Japanese Art in France and the Representation of Femininity from a Female Perspective
History of Art
Year of study:
Japanese art was immensely popular and influential in France in the latter half of the nineteenth century. The Japanese woodblock prints, in particular, attracted the attention of Western artists because they provided not only an alternative language that transformed Western artistic traditions but also a means to challenge prevailing social codes. Amid this cultural climate, women artists also adapted Japanese prints to represent femininity from a female perspective. However, deviating from the norms of the patriarchal society, their interpretations had been subsumed under the generalisation of art from this period as defined by male creativity. While the formalistic impact of Japanese art on French art has been comprehensively examined, its gender dimension has often eluded scholarly attention.
This talk will focus on the woman artist Mary Cassatt and her colour prints to demonstrate that women artists tended to engage with Japanese art from a gendered perspective. I will analyse how Cassatt adapted Japanese aesthetics into her own art in order to resist the prevalent gender stereotypes that are present in the works of her male contemporaries. By emphasizing Cassatt’s role in the cultural encounter, I aim to contribute to the feminist deconstruction of art history in order to better understand the historical positions of women artists and to raise awareness on how they came to be marginalised in the writing of art history.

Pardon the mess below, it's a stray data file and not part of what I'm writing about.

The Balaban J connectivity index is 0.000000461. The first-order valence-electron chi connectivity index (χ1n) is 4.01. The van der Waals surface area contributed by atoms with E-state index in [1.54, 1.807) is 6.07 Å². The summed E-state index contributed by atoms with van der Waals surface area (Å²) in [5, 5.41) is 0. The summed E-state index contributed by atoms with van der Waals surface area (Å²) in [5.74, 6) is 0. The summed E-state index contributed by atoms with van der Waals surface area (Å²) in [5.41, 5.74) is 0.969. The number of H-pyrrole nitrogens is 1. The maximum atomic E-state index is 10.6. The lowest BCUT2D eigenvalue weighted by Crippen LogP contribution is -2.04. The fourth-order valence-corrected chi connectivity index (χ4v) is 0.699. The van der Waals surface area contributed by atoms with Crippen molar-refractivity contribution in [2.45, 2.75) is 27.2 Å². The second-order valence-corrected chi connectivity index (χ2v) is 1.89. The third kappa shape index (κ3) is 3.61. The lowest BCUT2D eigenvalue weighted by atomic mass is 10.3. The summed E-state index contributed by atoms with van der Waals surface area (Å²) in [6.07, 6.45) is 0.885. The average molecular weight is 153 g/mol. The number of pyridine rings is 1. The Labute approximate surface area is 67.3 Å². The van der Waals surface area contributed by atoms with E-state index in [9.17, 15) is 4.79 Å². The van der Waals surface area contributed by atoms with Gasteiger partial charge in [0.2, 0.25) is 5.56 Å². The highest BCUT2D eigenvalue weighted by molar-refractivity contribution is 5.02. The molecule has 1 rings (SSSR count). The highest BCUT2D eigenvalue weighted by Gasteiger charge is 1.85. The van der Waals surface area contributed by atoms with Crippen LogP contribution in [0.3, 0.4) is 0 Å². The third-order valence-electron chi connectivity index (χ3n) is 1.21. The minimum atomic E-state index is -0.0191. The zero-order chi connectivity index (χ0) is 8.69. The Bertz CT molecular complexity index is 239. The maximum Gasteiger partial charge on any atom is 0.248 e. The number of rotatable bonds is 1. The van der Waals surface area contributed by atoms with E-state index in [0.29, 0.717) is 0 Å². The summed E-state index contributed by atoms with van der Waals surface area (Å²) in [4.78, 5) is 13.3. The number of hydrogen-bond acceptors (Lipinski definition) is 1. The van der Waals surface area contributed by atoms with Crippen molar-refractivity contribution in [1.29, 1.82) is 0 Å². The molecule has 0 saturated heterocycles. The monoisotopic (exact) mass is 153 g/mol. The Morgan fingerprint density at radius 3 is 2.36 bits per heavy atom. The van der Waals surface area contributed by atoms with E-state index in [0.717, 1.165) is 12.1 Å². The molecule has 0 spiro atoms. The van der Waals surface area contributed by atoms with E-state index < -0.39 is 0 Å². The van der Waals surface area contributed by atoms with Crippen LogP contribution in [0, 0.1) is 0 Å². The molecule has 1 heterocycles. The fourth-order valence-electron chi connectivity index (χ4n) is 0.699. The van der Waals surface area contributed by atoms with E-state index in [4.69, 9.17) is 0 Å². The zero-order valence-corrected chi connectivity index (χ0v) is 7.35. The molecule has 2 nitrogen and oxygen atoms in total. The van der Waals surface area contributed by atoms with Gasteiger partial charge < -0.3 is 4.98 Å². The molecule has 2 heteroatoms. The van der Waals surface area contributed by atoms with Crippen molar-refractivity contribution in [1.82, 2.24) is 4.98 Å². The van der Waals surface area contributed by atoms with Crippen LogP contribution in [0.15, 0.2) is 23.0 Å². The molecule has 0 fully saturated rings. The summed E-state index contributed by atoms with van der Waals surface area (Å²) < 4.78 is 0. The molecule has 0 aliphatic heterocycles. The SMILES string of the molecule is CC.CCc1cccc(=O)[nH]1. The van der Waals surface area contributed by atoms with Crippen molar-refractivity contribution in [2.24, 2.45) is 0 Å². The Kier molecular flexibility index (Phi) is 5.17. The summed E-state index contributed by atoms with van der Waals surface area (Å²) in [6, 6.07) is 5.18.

My name is Jin and I am a final year History of Art student. I have always been interested in art because I grew up watching Japanese anime and enjoyed making some doodles on my own. I knew very little about History of Art when I began my study but one thing that has become very clear to me is that artworks are never as neutral as they might appear. As a Chinese student living in Glasgow, I am aware of how an artwork can acquire different meanings when it is transplanted from its original context into a completely different visual culture. As a female, I also feel drawn to the female side of art history. Motivated by my personal experience and inclination, I therefore seek to understand the link between the topics that have always piqued my interest. The research is an academically and personally rewarding experience as it makes me more culturally aware, which is useful when pursuing my other hobbies like reading novels and learning languages.